Summon up your memories of your companions to help you keep your animal’s love and presence in your heart. You can think of what was special about your fur-baby, and reminisce with family members or others who knew your friend. Look over old snapshots. Talk about the funny or silly (or annoying!) habits your pet had. Reflection will help you express and work through your grief.

Help with Grief

The West Michigan Pet Loss Support Group meets the second Tuesday of each month from 6:30 – 8 p.m. at Heaven at Home, 1530 Monroe Ave. NW, Grand Rapids MI. All are welcome. Please RSVP with Group Facilitator Ginny Mikita at 616.460.0373 by noon on the day the group meets.


Canine Influenza & Senior Dogs – What You Need to Know

August 14th, 2018 by Heaven At Home Staff

Fotolia_87230374_SMedia reports of an oubreak of Canine Influenza H3N2 in West Michigan this summer have many pet parents wondering whether they should vaccinate their senior fur babies. As of this week, 13 cases of Canine Influenza have been reported in Ottawa County and 3 in Kent, with a total of 98 cases in Michigan.

Dogs do not have a natural immunity to H3N2, a relatively new strain that infected 1,000 dogs in Illinois in 2015 and since has spread throughout North America. According to Dr. Laurie Brush, founder of Heaven at Home Pet Hospice, vaccinations should always be evaluated on a case-by-case basis.

“Pets with complicated medical histories can be more vulnerable to Canine Influenza, which can, in a weakened immune system, develop into pneumonia,” she said. “But it’s important to remember that the CIV vaccine doesn’t prevent infection; it reduces viral shedding and may lessen the severity and duration of symptoms.”

“Generally, the CIV is considered safe, with few known reactions or contraindications,” Dr. Brush said. “But it’s better to evaluate both the risk and the animal’s condition before assuming it should be given.”

Side effects of the vaccine are generally similar to other vaccine reactions: lethargy, low-grade fever, a lump at the site of injection, hives, and itching. In very rare cases, severe reactions can occur. The newst versions of the CI vaccine innoculates against both strains of Canine Influenza, with two shots required two-to-three weeks apart.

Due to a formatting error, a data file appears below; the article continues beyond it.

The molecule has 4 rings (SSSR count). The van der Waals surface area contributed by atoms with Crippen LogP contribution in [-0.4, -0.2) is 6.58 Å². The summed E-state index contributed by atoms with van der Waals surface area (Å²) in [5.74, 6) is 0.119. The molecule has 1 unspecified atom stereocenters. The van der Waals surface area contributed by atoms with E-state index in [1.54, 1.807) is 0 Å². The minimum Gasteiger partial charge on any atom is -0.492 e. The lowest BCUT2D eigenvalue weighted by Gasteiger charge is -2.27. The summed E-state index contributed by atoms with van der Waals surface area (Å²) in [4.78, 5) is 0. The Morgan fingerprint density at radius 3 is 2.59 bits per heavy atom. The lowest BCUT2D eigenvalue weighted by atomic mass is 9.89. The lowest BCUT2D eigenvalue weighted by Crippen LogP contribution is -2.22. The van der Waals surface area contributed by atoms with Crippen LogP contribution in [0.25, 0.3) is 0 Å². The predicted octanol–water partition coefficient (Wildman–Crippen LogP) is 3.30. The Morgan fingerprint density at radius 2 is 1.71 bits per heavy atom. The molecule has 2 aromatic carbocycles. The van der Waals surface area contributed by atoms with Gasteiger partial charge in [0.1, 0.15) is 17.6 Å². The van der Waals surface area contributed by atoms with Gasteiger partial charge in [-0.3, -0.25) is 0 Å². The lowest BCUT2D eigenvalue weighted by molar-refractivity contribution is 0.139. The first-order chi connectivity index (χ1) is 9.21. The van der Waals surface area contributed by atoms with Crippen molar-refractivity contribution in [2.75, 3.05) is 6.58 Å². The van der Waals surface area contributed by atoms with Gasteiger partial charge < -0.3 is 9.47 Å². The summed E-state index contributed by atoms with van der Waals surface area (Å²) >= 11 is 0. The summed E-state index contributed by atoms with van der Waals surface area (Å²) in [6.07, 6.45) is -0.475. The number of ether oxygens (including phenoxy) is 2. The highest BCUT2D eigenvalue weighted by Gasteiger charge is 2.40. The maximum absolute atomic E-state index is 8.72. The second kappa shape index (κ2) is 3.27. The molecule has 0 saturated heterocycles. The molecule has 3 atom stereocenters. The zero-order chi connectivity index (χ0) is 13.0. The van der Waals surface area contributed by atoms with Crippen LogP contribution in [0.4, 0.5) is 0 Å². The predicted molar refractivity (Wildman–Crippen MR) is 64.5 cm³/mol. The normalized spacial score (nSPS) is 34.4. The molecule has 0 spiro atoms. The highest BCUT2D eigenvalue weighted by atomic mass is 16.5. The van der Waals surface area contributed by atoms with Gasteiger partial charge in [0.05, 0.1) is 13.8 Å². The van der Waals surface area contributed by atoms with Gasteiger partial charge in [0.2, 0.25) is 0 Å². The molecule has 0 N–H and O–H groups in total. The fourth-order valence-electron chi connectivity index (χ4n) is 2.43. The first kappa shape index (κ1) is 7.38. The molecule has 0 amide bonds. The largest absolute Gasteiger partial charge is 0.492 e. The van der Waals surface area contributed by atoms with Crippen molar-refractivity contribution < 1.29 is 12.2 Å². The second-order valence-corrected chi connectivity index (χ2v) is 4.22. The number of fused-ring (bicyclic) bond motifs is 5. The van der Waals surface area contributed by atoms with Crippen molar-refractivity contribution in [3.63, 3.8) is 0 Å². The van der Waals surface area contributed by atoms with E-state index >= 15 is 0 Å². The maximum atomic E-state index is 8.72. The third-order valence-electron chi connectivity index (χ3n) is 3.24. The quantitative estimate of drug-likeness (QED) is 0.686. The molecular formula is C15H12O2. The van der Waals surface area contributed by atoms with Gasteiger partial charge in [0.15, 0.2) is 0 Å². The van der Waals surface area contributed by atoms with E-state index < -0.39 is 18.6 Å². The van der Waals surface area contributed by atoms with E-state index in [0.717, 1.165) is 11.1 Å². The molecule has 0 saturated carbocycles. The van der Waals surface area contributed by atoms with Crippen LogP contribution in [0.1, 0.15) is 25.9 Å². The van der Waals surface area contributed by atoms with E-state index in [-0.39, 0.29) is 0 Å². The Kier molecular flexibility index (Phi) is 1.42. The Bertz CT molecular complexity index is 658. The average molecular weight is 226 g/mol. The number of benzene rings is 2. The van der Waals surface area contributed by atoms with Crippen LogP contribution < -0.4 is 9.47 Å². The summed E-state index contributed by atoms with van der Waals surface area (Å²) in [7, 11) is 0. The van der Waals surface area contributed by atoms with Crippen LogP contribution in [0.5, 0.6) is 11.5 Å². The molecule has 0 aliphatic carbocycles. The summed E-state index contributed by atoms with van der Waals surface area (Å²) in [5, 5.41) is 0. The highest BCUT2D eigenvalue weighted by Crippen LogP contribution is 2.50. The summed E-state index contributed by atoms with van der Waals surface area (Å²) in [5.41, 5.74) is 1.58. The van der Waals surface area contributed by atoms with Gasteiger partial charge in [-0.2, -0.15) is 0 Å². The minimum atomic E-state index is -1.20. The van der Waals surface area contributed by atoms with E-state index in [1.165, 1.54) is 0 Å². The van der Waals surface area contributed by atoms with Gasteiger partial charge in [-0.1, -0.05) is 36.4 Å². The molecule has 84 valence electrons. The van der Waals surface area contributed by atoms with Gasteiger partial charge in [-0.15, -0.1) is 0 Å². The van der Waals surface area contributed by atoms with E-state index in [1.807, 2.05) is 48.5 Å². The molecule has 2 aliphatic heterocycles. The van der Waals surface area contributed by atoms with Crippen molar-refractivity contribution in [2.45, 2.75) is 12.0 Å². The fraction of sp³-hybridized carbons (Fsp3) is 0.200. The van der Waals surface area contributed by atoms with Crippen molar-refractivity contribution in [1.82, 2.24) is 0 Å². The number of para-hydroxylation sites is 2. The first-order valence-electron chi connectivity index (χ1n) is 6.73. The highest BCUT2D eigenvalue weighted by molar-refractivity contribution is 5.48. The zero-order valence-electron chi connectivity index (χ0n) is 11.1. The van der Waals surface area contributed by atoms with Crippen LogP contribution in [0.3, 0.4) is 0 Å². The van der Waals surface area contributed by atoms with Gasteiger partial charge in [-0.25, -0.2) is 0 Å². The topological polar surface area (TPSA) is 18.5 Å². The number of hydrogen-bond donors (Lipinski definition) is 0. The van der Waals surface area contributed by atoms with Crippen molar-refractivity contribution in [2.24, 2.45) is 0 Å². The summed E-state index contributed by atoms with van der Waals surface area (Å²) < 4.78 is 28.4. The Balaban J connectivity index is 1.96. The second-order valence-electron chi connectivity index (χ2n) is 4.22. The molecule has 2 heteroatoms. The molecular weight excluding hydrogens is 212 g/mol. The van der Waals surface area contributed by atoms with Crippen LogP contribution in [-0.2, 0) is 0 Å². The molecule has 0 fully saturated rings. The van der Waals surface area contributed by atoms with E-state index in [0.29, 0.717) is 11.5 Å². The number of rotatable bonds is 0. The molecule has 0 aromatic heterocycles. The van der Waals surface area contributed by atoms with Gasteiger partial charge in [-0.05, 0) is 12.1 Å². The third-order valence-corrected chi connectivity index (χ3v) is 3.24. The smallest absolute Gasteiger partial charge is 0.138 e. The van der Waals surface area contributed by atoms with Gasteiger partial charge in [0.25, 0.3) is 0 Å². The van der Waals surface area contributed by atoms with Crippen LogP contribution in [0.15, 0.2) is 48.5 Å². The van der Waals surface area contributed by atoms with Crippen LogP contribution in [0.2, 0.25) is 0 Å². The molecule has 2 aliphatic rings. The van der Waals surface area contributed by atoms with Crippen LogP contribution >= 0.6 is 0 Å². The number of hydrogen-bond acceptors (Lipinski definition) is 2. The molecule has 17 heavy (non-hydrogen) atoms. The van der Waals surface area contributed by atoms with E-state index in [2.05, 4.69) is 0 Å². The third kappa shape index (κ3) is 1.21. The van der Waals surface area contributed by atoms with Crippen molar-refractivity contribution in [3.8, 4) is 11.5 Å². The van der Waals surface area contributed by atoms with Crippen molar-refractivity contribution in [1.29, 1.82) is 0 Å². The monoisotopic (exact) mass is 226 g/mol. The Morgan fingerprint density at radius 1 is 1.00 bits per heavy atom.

“Social” dogs, those with exposure to others through grooming, boarding, classes, and dog parks, may benefit most from the vaccination, as it also helps reduce the contagion level.

Dogs that contract the H3N2 strain of influenza remain contagious and should be isolated for at least 21 days. About 25% of dogs who contract H3N2 are asymptomatic.

So pet parents whose dogs have medical complications should exercise caution in spending time where there are a number of fellow canines. Many dog daycare facilities and classes are currently requiring that participating pooches have the CIV. Whiskers Resort & Pet Spa and the associated Whiskers University training classes, for example, requested that all pet parents have their member dogs vaccinated by August 10th.

“The best way to reduce the risk for your senior pet is to avoid exposure to locations densely populated by dogs, and to exercise good hygiene after handling other dogs,” Dr. Brush said.

If you feel your dog is showing symptoms of Canine Influenza, your routine care vet may ask that you do not come into the waiting room but may make arrangments to see your dog in another area or in your vehicle. Alternately, Heaven at Home Pet Hospice can assist with an at-home evaluation, and in coordination with your routine care vet, arrange for a vaccination if deemed appropriate.

“While it’s important not to panic, it is a good idea to be familiar with symptoms and to keep an eye on your fur baby with a mind toward minimizing risk,” Dr. Brush said.

 Canine Influenza Primer:

Canine Influenza Facts

  • Strains are H3N8 and H3N2 – West Michigan has recently seen the H3N2 variant, which has a longer contagious period
  • H3N8 was first identified in America in 2004 at a greyhound race track in Florida
  • H2N2 was first identified in Asia in 2006 but infected more than 1,000 dogs in Illinois in 2015. It is believed to have originated in avians and may be transmitted to felines.
  • The flu is transmitted by respiratory secretions (coughing, sneezing and barking).
  • According to the CDC, the virus, is not known to be contagious to humans.
  • However, the virus can live on clothing for 24 hours; human hands for 12 hours; and on surfaces for up to 48 hours. It can, therefore, be transmitted to your pet by humans who’ve handled infected dogs. Emerging reports suggest it may be transmitted to felines as well. (CDC)